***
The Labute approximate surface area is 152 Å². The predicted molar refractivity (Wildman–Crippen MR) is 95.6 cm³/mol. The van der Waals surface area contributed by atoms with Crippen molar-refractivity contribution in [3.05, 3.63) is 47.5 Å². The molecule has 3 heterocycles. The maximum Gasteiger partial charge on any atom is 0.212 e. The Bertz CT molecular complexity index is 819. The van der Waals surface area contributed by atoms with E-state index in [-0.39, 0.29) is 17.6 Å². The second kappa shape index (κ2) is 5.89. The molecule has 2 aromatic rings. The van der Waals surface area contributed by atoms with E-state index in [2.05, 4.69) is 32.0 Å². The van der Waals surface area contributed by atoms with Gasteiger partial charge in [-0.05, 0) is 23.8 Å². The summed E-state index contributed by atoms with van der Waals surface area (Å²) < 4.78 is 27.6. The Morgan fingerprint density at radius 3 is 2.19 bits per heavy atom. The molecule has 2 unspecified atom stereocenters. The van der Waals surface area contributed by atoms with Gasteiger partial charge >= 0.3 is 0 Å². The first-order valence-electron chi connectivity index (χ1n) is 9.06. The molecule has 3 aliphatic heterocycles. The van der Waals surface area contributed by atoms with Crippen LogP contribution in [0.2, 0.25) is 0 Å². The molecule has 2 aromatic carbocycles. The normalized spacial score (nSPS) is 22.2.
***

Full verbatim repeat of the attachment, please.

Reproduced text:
The Labute approximate surface area is 152 Å². The predicted molar refractivity (Wildman–Crippen MR) is 95.6 cm³/mol. The van der Waals surface area contributed by atoms with Crippen molar-refractivity contribution in [3.05, 3.63) is 47.5 Å². The molecule has 3 heterocycles. The maximum Gasteiger partial charge on any atom is 0.212 e. The Bertz CT molecular complexity index is 819. The van der Waals surface area contributed by atoms with E-state index in [-0.39, 0.29) is 17.6 Å². The second kappa shape index (κ2) is 5.89. The molecule has 2 aromatic rings. The van der Waals surface area contributed by atoms with E-state index in [2.05, 4.69) is 32.0 Å². The van der Waals surface area contributed by atoms with Gasteiger partial charge in [-0.05, 0) is 23.8 Å². The summed E-state index contributed by atoms with van der Waals surface area (Å²) < 4.78 is 27.6. The Morgan fingerprint density at radius 3 is 2.19 bits per heavy atom. The molecule has 2 unspecified atom stereocenters. The van der Waals surface area contributed by atoms with Gasteiger partial charge >= 0.3 is 0 Å². The first-order valence-electron chi connectivity index (χ1n) is 9.06. The molecule has 3 aliphatic heterocycles. The van der Waals surface area contributed by atoms with Crippen LogP contribution in [0.2, 0.25) is 0 Å². The molecule has 2 aromatic carbocycles. The normalized spacial score (nSPS) is 22.2.